Magazine article USA TODAY

Government and Religion

Magazine article USA TODAY

Government and Religion

Article excerpt

THE MIGHTY FIRST AMENDMENT in the Bill of Rights tells us that "Congress shall make no law respecting an establishment of religion, or prohibiting the free exercise thereof...." The meaning and intent of that proviso seem rather clear, as well as commonsensical, namely, that the government adhere to a "hands-off policy" when it crones to getting mixed up in theology. Yet, from all the "to do's" going on, one has to look seriously at what Friedrich Nietzsche believed when he wrote, "There are no facts--only interpretations !"

Cases tested against the ordinary proscription include school prayer, vouchers for church-related schools, and display of the Christmas creche and Ten Commandments in Federal and public buildings. Alabama Supreme Court Justice Joe Moore thought his cause was bigger than the First Amendment when he refused a Federal order to remove a 5,000-pound granite monument on which the Commandments were inscribed. Fired from his job, he pled that this conscience obliged him to follow a "higher law."

Those who want to give a liberal interpretation to the Amendment argue that it never was meant to shut out God in government--His name already is there. Witness the phrases, "In God We Trust" and the oath in court with placing one's hand on the Bible, assuring that the truth be told, ending with the phrase, "So help me God." (However, an atheist need not touch die Bible nor say that oath. He is on his own recognizance, so to speak.) In World War I, even Germany put the phrase, "Gott mit uns"--"God with us"--on the belt buckles of its soldiers.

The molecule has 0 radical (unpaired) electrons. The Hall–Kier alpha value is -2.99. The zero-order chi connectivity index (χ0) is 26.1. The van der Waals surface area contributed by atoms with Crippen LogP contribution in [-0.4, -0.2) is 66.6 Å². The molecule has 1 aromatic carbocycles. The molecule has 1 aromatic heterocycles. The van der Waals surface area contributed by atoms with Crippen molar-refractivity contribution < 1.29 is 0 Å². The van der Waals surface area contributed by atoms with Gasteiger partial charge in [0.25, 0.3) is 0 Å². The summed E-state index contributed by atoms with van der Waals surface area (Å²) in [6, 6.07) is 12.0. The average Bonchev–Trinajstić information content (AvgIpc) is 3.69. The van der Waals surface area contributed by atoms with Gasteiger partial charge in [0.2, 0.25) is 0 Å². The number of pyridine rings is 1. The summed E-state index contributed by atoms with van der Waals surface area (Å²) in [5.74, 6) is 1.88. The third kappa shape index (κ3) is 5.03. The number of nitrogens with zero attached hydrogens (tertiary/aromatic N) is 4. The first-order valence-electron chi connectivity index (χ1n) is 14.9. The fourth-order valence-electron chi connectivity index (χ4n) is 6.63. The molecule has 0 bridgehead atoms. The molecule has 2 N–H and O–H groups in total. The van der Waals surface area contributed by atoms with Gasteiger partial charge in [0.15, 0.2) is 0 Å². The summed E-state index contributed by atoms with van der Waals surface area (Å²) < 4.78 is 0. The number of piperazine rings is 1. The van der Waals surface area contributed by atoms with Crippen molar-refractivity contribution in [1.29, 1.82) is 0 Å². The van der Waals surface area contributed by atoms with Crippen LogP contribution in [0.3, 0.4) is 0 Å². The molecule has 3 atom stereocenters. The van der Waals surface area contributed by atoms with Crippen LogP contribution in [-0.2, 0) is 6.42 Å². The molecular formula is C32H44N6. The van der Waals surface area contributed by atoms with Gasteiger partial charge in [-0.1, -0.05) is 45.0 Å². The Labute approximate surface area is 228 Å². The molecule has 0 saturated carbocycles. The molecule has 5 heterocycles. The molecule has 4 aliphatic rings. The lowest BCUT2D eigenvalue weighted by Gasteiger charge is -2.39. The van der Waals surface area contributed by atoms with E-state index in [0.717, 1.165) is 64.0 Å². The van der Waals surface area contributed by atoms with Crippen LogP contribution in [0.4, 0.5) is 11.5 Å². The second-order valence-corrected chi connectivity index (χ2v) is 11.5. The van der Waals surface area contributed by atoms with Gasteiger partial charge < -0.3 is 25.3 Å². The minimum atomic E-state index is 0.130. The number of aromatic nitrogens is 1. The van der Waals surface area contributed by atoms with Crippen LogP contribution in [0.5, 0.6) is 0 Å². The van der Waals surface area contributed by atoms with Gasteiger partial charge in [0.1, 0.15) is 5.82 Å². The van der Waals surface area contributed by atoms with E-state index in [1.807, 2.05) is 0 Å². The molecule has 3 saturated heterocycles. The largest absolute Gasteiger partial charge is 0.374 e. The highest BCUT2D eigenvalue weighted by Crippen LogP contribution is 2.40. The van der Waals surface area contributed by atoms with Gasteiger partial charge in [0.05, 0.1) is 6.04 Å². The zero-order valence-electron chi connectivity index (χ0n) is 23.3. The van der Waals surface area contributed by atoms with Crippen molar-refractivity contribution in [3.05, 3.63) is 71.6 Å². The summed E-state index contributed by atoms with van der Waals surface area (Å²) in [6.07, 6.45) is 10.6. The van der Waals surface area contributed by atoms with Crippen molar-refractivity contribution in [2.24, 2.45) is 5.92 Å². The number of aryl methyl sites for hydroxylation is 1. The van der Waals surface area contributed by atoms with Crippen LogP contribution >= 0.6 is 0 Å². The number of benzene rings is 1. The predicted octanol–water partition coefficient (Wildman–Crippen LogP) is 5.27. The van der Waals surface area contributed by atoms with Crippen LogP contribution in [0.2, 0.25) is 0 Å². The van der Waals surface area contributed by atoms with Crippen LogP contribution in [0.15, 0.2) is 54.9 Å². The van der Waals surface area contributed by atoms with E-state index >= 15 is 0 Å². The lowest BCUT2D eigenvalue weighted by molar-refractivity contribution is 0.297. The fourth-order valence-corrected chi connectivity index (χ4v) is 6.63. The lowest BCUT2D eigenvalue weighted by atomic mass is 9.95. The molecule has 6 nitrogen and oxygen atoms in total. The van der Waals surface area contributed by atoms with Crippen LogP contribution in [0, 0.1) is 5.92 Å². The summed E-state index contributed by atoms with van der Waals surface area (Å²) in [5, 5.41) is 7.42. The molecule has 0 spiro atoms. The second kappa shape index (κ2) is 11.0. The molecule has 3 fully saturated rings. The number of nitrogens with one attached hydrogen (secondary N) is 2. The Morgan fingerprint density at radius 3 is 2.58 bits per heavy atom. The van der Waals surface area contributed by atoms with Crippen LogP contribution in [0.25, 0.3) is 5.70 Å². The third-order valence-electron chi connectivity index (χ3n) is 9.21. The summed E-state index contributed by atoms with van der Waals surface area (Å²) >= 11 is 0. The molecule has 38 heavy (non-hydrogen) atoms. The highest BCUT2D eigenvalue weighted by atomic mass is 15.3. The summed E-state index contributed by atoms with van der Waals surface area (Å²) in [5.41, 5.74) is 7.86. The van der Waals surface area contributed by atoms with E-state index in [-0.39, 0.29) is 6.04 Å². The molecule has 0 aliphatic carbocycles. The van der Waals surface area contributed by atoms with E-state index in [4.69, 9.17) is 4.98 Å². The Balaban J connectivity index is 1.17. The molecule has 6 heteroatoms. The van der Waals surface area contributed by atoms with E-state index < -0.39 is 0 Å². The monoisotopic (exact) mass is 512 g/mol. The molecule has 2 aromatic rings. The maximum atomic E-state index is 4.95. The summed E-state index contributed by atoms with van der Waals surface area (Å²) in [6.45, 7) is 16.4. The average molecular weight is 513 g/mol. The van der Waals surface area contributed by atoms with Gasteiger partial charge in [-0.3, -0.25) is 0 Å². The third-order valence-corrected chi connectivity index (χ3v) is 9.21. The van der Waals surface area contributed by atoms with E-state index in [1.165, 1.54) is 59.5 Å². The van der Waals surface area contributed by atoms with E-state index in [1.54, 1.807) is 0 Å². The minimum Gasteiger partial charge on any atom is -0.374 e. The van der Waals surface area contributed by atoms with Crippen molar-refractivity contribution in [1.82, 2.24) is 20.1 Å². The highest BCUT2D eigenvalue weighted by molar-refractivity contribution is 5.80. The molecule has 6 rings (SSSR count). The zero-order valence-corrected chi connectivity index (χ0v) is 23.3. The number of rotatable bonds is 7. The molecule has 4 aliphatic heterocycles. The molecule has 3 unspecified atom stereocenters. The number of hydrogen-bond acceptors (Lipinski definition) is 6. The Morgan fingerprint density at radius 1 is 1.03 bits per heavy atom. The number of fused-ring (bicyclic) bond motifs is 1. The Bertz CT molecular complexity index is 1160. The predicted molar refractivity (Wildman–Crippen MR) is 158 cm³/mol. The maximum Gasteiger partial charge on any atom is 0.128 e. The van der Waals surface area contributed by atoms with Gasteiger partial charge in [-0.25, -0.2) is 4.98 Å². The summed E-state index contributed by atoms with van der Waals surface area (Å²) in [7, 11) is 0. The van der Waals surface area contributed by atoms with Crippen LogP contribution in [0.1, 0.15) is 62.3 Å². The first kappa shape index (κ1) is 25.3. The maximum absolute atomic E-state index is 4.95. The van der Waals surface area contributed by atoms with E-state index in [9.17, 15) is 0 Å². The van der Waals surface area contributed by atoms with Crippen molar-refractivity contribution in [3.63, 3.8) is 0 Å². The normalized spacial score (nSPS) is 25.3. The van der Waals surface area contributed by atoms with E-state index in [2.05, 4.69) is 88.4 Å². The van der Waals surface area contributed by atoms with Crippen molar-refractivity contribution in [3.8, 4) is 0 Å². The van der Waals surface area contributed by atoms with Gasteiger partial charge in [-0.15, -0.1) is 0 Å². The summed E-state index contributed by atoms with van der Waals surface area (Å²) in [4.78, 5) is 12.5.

Some few months ago, Army Intelligence Gen. William Boykin, in a public speech and full dress uniform, declared that the Moslem's Allah was Satan. This when we are trying to reconcile Iraqi culture with our own! He barely received a tap on the wrist for his injudicious remark. But perhaps one should not confront die issue of church and state directly but obliquely by appealing to the history of government when religion was "embedded" there and looking at the consequences. What immediately comes to mind are the Crusades of the Middle Ages and the Jihads of the Ayatollas.

The Spanish Inquisition, with Tomas Torquemada on a tear, convicted heretics, but then let the state carry out the punishment. Our own Pilgrims, who could not get along in England or Holland, brought to America an attitude of pure intolerance for other religious views. They pilloried dissidents and burned some at the slake in the Salem Witch Hunts. India still has not recovered from the injustice of the Hindu Caste system and its disdain for the "Untouchables." England's King Henry VIII broke away from Rome and established his own Church of England with himself as the head, and then raided the wealth of Catholic monasteries. The struggle between his daughter, Protestant Queen Elizabeth of England, and Catholic Mary, Queen of Scots, resulted in the latter losing her head.

The Counter-Reformation found Rome's influence being felt in England, as Jesuits became confessors to the powers that be and worked to undermine the Protestant government. (It becomes understandable why that Religious Order was banned from "almost all the western countries except Catherine the Great's Russia.) John Calvin set up a dynasty in Switzerland in which the state was to be subordinate to the church and ordered burning at the stake for heretics. …

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